Data Structures and Algorithms with Object-Oriented Design Patterns in C++

## Leftist Trees

A leftist tree is a tree which tends to ``lean'' to the left. The tendency to lean to the left is defined in terms of the shortest path from the root to an external node. In a leftist tree, the shortest path to an external node is always found on the right.

Every node in binary tree has associated with it a quantity called its null path length which is defined as follows:

Definition (Null Path and Null Path Length)

Consider an arbitrary node x in some binary tree T. The null path of node x is the shortest path in T from x to an external node of T.

The null path length  of node x is the length of its null path.

Sometimes it is convenient to talk about the null path length of an entire tree rather than of a node:

Definition (Null Path Length of a Tree)

The null path length  of an empty tree is zero and the null path length of a non-empty binary tree is the null path length its root R.

When a new node or subtree is attached to a given tree, it is usually attached in place of an external node. Since the null path length of a tree is the length of the shortest path from the root of the tree to an external node, the null path length gives a lower bound on the cost of insertion. For example, the running time for insertion in a binary search tree, Program , is at least

where d is the null path length of the tree.

A leftist tree is a tree in which the shortest path to an external node is always on the right. This informal idea is defined more precisely in terms of the null path lengths as follows:

Definition (Leftist Tree)  A leftist tree   is a binary tree T with the following properties:
1. Either ; or
2. , where both and are leftist trees which have null path lengths and , respectively, such that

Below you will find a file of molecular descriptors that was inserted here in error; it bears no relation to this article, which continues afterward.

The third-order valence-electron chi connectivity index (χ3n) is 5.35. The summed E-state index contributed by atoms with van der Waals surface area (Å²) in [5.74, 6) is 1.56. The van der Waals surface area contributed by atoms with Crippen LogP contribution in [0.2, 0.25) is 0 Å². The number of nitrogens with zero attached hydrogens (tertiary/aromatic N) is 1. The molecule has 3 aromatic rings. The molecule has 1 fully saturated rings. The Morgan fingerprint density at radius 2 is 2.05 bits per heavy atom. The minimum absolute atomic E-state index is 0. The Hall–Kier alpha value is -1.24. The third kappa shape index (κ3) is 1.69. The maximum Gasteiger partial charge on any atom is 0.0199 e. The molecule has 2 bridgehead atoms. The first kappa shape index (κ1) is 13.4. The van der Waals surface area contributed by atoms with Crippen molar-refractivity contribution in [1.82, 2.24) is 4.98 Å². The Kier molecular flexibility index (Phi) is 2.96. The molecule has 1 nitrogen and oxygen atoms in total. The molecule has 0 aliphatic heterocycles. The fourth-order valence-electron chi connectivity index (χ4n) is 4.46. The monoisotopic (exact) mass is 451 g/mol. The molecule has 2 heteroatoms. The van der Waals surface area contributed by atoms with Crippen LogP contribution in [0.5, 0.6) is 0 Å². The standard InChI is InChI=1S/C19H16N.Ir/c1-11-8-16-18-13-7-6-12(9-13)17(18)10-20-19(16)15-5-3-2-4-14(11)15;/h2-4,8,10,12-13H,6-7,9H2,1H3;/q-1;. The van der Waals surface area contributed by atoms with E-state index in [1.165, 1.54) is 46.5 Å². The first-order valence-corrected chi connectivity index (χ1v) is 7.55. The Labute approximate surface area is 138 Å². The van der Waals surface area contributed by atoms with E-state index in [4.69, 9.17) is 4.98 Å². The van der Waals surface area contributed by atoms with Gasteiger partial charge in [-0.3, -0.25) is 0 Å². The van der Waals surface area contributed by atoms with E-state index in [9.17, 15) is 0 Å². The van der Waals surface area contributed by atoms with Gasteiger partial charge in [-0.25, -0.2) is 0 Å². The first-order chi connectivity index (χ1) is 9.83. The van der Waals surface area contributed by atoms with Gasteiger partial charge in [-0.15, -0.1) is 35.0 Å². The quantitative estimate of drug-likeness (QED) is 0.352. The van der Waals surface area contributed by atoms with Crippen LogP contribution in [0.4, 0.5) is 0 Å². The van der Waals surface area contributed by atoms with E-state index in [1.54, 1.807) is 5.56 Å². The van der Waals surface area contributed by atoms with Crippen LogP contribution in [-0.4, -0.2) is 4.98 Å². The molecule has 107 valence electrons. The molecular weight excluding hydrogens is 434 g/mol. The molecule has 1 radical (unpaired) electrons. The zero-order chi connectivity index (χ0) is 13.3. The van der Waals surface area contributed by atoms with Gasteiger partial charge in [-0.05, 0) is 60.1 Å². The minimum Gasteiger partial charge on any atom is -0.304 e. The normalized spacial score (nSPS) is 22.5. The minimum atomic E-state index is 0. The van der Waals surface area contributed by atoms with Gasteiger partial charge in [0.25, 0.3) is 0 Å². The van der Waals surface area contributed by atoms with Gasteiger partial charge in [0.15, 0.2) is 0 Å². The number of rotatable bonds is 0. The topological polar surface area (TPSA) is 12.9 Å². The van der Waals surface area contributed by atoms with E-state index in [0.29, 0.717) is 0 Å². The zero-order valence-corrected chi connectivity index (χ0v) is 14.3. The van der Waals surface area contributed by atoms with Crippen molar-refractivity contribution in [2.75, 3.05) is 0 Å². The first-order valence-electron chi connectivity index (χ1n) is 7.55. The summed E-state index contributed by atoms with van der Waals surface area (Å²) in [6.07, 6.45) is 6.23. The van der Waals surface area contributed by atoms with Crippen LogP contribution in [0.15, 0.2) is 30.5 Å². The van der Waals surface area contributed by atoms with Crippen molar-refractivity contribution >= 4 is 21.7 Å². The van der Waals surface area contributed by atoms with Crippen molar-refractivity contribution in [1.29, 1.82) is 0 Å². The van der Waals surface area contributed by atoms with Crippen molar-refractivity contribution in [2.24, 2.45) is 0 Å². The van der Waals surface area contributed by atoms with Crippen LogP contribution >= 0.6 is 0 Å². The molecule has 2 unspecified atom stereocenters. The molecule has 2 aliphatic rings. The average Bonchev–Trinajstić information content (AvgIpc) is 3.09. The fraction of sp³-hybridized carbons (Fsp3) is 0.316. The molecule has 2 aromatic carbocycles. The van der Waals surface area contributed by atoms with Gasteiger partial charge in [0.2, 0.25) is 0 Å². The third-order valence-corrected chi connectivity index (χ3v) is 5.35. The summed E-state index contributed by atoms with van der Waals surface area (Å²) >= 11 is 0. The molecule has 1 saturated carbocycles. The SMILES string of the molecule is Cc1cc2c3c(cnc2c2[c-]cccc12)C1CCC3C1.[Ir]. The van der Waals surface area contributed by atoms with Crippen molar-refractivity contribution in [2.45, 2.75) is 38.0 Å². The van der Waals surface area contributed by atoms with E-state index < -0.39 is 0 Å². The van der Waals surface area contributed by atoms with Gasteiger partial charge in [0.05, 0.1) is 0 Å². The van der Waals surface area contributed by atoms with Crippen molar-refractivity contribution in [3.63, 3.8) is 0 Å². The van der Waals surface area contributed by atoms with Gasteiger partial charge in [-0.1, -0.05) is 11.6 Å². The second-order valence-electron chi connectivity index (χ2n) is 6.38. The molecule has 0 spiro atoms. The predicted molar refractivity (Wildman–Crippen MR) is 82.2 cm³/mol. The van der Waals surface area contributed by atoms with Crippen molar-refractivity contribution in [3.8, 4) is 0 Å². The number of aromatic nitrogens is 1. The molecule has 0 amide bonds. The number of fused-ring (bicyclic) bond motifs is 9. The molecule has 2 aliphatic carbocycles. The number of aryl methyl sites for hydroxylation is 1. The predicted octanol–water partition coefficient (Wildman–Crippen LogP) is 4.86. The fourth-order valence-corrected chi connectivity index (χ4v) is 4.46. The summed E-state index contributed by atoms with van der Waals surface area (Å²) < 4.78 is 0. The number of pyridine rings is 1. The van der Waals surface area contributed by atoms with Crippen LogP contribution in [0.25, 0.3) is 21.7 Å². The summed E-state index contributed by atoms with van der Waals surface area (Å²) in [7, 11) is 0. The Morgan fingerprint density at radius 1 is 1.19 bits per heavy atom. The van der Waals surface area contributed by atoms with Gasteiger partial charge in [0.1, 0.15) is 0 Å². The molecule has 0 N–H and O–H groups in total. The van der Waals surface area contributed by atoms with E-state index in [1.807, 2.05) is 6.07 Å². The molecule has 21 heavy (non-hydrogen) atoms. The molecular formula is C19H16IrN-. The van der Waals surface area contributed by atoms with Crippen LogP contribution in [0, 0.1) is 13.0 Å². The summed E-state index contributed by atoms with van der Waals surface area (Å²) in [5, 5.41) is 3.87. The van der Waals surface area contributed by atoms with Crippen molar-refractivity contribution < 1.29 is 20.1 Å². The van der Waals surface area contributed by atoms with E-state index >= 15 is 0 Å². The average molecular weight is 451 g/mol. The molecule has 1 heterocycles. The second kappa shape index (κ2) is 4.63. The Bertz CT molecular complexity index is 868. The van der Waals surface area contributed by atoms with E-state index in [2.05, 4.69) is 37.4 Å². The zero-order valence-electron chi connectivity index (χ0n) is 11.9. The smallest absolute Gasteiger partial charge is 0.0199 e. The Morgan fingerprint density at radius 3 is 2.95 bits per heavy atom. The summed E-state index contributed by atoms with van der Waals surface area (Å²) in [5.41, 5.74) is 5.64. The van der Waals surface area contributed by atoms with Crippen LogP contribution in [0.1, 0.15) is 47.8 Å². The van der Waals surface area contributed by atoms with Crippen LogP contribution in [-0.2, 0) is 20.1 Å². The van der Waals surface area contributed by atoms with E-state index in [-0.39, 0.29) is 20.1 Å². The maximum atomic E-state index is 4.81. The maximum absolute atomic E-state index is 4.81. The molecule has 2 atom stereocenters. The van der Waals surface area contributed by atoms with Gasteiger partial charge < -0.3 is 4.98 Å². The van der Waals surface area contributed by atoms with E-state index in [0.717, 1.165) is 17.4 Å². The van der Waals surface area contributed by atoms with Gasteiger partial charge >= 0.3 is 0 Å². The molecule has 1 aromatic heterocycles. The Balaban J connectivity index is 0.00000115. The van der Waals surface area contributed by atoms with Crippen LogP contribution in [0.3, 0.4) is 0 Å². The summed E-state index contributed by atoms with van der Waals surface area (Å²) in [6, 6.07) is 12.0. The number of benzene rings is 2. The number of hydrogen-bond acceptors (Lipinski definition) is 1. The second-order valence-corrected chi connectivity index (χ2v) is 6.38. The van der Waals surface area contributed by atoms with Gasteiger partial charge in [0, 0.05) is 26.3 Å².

Figure  shows an example of a leftist heap. A leftist heap is simply a heap-ordered leftist tree. The external depth of the node is shown to the right of each node in Figure . The figure clearly shows that it is not necessarily the case in a leftist tree that the number of nodes to the left of a given node is greater than the number to the right. However, it is always the case that the null path length on the left is greater than or equal to the null path length on the right for every node in the tree.

Figure: A Leftist Heap

The reason for our interest in leftist trees is illustrated by the following theorems:

Theorem  Consider a leftist tree T which contains n internal nodes. The path leading from the root of T downwards to the rightmost external node contains at most nodes.

extbfProof Assume that T has null path length d. Then T must contain at least leaves. Otherwise, there would be a shorter path than d from the root of T to an external node.

A binary tree with exactly l leaves has exactly l+1 non-leaf internal nodes. Since T has at least leaves, it must contain at least internal nodes altogether. Therefore, .

Since T is a leftist tree, the shortest path to an external node must be the path on the right. Thus, the length of the path to the rightmost external is at most .

There is an interesting dichotomy between AVL balanced trees and leftist trees. The shape of an AVL tree satisfies the AVL balance condition which stipulates that the difference in the heights of the left and right subtrees of every node may differ by at most one. The effect of AVL balancing is to ensure that the height of the tree is .

On the other hand, leftist trees have an ``imbalance condition'' which requires the null path length of the left subtree to be greater than or equal to that of the right subtree. The effect of the condition is to ensure that the length of the right path in a leftist tree is . Therefore, by devising algorithms for manipulating leftist heaps which only follow the right path of the heap, we can achieve running times which are logarithmic in the number of nodes.

The dichotomy also extends to the structure of the algorithms. For example, an imbalance sometimes results from an insertion in an AVL tree. The imbalance is rectified by doing rotations. Similarly, an insertion into a leftist tree may result in a violation of the ``imbalance condition.'' I.e., the null path length of the right subtree of a node my become greater than that of the left subtree. Fortunately, it is possible to restore the proper condition simply by swapping the left and right subtrees of that node.